At the funeral, I kept our secret. After the funeral, my grief buried it further. Twenty-four years later, I’m revealing it.
Mahad Olad is a 21-year-old Somali immigrant from Minneapolis. He’s also an American citizen. He’s also gay. He is also a student of mine who wrote a paper for my class on the impact of climate change on social conflict in Muslim-dominant nations. Before he came to Ithaca College, he was my daughter’s friend from a high school writing workshop at Carleton College. Mahad sometimes stays at our house during school breaks when the dorms are closed.
Two years ago, shortly after the end of the semester, my daughter received a text from Mahad, and she came to me saying mom I think he’s in trouble.
He was. Having fled in the night from a hotel room in Nairobi, Mahad was at a gated compound at the American Embassy, under the temporary protection of a U.S. counsel. When I got him on the phone, he explained that his family had taken him from Minneapolis to Kenya on false premises. Once there, his mother confronted him with personal essays that he had published in our student newspaper about his intersectional identity as gay, black, immigrant raised in Muslim culture, and she revealed the real purpose of the trip: to deliver him, against his will, to a gay conversion camp run by Somali religious leaders and known for abusive practices.
Throughout the Memorial Day weekend, I worked with our State Department and with Ithaca College to make arrangements to get Mahad out of Kenya and back to campus, with housing, a summer job, and a security detail to keep him safe. All kinds of people collaborated to make this happen. On May 31, 2017, after three days of travel, Mahad arrived at the Ithaca airport, where I found him sleeping on a bench by baggage claim. Since then, he has told the story of his experience to the BBC, The New York Times, and has thrown himself into activism. From his own column in The Ithacan:
Similar to the practice of gay conversion therapy in the United States, there are those within the Muslim community who utilize abusive tactics as a way of policing what they consider to be “deviant” behavior. Even though my mother “asked” me to go, I knew that it wasn’t really a choice . . . .I know that I want to do everything I can to prevent this from happening to others like me.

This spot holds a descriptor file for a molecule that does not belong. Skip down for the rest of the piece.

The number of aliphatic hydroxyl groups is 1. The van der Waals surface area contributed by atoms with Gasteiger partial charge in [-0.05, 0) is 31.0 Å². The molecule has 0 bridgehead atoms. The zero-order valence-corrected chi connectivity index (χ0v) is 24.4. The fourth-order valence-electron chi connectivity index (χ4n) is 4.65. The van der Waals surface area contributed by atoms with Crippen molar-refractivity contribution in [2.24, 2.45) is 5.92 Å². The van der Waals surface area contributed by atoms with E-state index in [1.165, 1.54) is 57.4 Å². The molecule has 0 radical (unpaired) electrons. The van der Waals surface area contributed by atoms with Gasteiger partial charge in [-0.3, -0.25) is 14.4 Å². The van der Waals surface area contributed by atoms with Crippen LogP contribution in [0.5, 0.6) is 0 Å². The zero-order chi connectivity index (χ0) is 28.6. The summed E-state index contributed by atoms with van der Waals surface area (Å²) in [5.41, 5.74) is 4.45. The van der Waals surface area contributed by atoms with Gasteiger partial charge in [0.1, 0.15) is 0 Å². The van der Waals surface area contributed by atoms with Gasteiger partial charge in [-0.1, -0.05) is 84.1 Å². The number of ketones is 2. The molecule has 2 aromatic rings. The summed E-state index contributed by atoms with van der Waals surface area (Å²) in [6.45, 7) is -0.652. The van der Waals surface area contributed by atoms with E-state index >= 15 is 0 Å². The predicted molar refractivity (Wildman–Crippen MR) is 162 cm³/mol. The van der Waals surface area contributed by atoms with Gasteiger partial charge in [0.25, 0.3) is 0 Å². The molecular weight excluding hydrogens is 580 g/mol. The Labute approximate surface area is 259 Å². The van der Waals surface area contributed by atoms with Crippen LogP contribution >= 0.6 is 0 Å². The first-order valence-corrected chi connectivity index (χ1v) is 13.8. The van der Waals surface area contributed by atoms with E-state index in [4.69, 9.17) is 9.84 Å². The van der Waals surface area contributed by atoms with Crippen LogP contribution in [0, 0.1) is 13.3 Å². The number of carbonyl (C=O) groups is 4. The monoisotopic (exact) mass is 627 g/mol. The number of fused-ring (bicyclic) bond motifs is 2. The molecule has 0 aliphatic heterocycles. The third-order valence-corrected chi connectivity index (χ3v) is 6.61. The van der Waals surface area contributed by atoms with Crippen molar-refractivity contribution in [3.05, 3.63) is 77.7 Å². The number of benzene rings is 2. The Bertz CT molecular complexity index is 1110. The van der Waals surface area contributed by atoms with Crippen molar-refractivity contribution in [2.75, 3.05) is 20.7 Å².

I was not out to my students, including Mahad, in 2017. During the long hours I waited for him to arrive back in the United States—and especially during the harrowing moments he was detained by Kenyan security for additional questioning at the airport, and I didn’t know if he would be permitted to board the plane or not—I vowed to myself to come out in a more public way. I wanted my LGBTQ students to know they had an ally and mentor. And so here I am.
Today, July 5, is LGBT STEM Day, which intends to showcase and celebrate the lives of LGBTQ+ people in science, technology, engineering, and math around the world. It’s also a day to recognize that barriers in STEM to diversity, equality, and inclusion still remain.
And, of course, you want to know the logic behind the date. The numerical translation of July 5 is 705, which in nanometers, is the wavelength of the color red, the color of life. And for everyone else in the world, where it’s 5 July: 507 is the wavelength of the color green, which is the color of nature.
I’m an adoptee who takes the Darwinian Tree of Life as my personal ancestry. I’m a biologist in love with photosynthesis. It’s a good day to say I’m gay.
Header image by Visions-AD, courtesy Shutterstock. Photo of Sandra Steingraber with portrait of biologist Rachel Carson (by Rob Shetterly) at the Gilsland Farm Audubon Center in Falmouth, Maine, by Colleen Boland.